CNOW & The Celeste Foundation's Early Intervention Study
In 2004, autism diagnoses were on the rise and affected 1 out of 125 children. A significant amount of research was dedicated to early intervention evaluating the effects of intensive, one-on-one therapy during ages of 0-5 to alleviate the symptoms of autism. Interventions for children with autism are recommended to occur frequently, intensively and early in the child's life.
CNOW had evaluated the use of its videoconferencing technologies across various populations and across a variety of settings. However, its use had not yet been investigated specifically in the area of Early Intervention in children with autism. As a result, CNOW and The Celeste Foundation partnered up to test the use of telemedicine videoconferencing technologies in the homes of children with autism and their families.
The Celeste Foundation was a 501(c)3 organization that conducted and enabled research to evaluate the disparities experienced by children and adults with special needs. CNOW provided technical support to this landmark study that investigated ways in which interactive videoconferencing technology can assist families of young children with autism. Funded by a grant from the U.S. Department of Education, this program linked families and professionals through videoconferencing enabling live in-home support from professionals at remote sites. Families were located in the following states:
- New Jersey
One of the first investigations of its kind, families and their children with autism between the ages of 2-5 and their families had the ability to access various clinical professionals from the comfort of their homes through remote videoconferencing. As exemplified in the investigation, families across the nation were able to access a Behavior Analyst, Speech Pathologist, Family Therapist and a Registered Nurse based in Florida through the CNOW system multiple times per week to obtain clinical support and guidance.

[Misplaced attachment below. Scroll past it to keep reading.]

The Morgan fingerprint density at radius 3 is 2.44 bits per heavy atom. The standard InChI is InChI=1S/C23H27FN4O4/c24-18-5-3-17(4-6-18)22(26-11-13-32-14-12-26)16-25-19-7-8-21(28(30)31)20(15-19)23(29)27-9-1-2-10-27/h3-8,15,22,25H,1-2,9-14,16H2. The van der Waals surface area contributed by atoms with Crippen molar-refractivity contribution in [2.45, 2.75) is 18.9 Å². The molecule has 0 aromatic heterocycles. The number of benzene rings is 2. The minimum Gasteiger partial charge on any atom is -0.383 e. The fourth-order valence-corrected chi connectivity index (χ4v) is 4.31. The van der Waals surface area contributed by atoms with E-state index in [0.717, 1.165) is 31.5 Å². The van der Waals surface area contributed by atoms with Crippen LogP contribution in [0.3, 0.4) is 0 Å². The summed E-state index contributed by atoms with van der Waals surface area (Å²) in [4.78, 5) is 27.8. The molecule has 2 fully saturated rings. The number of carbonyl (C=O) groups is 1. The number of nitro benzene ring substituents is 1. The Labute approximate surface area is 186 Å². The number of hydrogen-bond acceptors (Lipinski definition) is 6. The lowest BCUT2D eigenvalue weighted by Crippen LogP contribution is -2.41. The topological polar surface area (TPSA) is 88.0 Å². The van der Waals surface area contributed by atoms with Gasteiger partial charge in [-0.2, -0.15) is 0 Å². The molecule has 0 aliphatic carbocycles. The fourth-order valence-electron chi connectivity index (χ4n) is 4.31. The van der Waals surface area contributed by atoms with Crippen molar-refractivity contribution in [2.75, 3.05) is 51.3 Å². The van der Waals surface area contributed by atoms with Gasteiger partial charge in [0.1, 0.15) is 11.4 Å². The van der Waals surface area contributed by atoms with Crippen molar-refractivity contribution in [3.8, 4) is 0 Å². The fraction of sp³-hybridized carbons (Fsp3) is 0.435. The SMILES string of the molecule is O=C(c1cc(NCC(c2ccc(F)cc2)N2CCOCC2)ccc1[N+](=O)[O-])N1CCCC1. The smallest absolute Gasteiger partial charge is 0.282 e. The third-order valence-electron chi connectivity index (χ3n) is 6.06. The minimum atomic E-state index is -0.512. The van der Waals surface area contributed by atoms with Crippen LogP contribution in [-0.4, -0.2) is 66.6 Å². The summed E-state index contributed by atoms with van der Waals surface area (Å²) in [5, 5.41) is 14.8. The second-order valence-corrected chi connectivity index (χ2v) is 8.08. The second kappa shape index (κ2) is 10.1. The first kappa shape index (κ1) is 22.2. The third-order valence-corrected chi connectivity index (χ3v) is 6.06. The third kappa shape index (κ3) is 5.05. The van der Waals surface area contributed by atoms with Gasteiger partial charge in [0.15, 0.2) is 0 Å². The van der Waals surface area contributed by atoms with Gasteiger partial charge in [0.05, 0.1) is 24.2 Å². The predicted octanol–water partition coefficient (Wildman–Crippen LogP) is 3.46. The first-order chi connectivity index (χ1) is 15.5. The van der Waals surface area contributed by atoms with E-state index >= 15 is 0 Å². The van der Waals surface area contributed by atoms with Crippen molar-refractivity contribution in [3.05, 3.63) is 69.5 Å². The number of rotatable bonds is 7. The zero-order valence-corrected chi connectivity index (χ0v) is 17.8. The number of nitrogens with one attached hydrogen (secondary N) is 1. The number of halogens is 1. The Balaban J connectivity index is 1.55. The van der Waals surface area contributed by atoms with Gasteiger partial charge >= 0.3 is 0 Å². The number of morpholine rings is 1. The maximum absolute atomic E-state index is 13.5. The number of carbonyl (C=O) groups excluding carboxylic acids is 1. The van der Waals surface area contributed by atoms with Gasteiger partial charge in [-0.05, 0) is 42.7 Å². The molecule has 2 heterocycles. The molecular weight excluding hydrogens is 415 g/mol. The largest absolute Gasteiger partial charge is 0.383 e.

A total of 15 families and 17 children participated in the investigation. As part of initial caregiver training each family received a week's worth of intensive face-to-face training on behavioral strategies including both pre and post tests on their knowledge. The families learned strategies and techniques to foster their child's behavioral, social, communicative and adaptive skills. Upon return to their homes they were provided with telehealth videoconferencing hardware and software that facilitated each session with the clinical professional. Each week, for between 2-16 hours per week, the multidisciplinary team met with each respective family across the 3 states to aid the caregivers in implementing their child's behavioral program, answer questions and provide familial support.
The children that participated in the study were assessed in their gains in the following areas:
- Food selectivity
- Levels of caregiver stress
- Toilet training (programs were presented to the caregivers to carry out on their own)
- And more...
In total, over 4,000 telehealth consultations took place and the results of this study were positive and encouraging. Satisfaction with the modality of service delivery (from both the clinicians and families) was indicated with high ratings. The families revealed that they felt comfortable receiving services through videoconferencing and the clinical professionals scored that they felt their interactions with families were just adequate as if they were face-to-face. In addition, caregivers felt empowered with skills they learned each week and children made significant behavioral gains and, in turn, reduced caregiver stress.
Here are some highlights from the study:
- 70% of children with toileting protocols were successfully toilet trained
- Over 200 new words were acquired by all participants
- Over 100 new foods were introduced to all participants
This modality of treatment was revolutionary for its time and the findings still hold true today: overcoming barriers and providing instant access to treatment to caregivers through telemedicine can improve quality of life while reducing caregiver stress.
The findings of the collaborative efforts of CNOW and The Celeste Foundation were presented twice at the U.S. Senate hearing on Combating Autism.